Assassin's Creed Nexus VR Non-Spoiler Review
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I have always loved when a videogame that I like becomes much more than a simple matter of sitting in front of a TV and playing it. The universe in which the game itself is rooted in, that’s what appeals to me. I love exploring the deepest corners of such worlds and all their possible adaptations and literary works that would help me expand on those very worlds. This is exactly what Assassin’s Creed Nexus does, being a VR title and also a lover of virtual reality ever since it was a thing, having the opportunity to be in the world of my favourite video game franchise ever makes me feel so satisfied and it will most likely be a point of no return in terms of experience, as after several hours of gameplay this is without a doubt, the true Assassin’s Creed experience, in which YOU are the Assassin, and it all depends on you.
First and foremost I should say for the record that this is truly an amazing experience. The fact that you can climb and assassinate in first person is simply a dream come true. I know that this is nothing new and there are certainly mods that some adventurous souls dared to make for games like Boneworks or Blade and Sorcery, however this is of course executed much better, on top of the fact that it comes from Ubisoft’s hand itself.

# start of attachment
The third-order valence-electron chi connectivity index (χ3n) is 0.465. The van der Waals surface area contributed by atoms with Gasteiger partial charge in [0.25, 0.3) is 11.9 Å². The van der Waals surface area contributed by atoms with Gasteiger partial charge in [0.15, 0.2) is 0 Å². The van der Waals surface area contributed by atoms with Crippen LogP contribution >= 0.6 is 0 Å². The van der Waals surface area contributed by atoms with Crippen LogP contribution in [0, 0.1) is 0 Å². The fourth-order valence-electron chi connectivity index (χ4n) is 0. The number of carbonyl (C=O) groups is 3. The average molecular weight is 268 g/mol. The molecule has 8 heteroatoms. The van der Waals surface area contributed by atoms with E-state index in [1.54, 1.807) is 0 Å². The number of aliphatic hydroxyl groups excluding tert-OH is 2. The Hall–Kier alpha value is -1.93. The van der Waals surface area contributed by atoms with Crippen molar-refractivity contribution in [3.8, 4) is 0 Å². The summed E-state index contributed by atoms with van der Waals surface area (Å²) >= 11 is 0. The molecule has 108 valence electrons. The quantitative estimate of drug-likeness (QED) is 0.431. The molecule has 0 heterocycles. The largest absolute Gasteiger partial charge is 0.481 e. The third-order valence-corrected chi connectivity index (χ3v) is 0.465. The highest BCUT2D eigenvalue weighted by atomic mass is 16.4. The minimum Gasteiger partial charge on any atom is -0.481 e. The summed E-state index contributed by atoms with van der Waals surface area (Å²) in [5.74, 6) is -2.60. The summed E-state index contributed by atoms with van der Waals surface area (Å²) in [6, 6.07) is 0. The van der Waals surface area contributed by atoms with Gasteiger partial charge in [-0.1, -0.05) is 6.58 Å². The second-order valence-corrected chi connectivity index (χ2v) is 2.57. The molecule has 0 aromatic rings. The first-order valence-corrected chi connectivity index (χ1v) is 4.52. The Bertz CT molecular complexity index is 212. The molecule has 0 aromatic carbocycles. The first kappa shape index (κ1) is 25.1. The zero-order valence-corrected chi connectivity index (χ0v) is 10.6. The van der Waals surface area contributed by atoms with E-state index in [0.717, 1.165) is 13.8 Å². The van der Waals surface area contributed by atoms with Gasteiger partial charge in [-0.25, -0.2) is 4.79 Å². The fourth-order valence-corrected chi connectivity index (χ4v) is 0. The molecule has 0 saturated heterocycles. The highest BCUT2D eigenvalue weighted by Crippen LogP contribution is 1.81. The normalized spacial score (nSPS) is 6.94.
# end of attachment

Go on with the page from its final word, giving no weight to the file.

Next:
Assassin’s Creed Nexus behaves itself mostly as any other VR action/adventure title available on the market, with the ability to choose between smooth movement or teleportation, which comes in handy to reduce motion sickness. When it comes down to movement and traversal, this is where the game really shines and allows you to freely interact with the world around you however you like.
You need to grab ledges and climbable surfaces with your controllers without losing grip, otherwise your character falsl flat on their face, which is pretty cool, adding an extra feel of immersion/stress, constantly reminding you that you are about to take a long fall if you somehow think it is ok to release the grab button for some reason. Of course, this comes with some cons that I find are a bit draining at times while playing the game for a long session.
However I would say this is somewhat compensated by the feel of actually being able to scour through the streets of Monteriggioni and revisit the iconic church of the village or the Auditore Crypt with a now 1:1 scale of how the statues really look, it is simply a constant rush of those sweet 2009 memories when you first ventured into the villa’s main hall, and where I felt at home, just as if I picked up right where I left it back in the day with a complete knowledge of the villa’s room distribution. But I digress.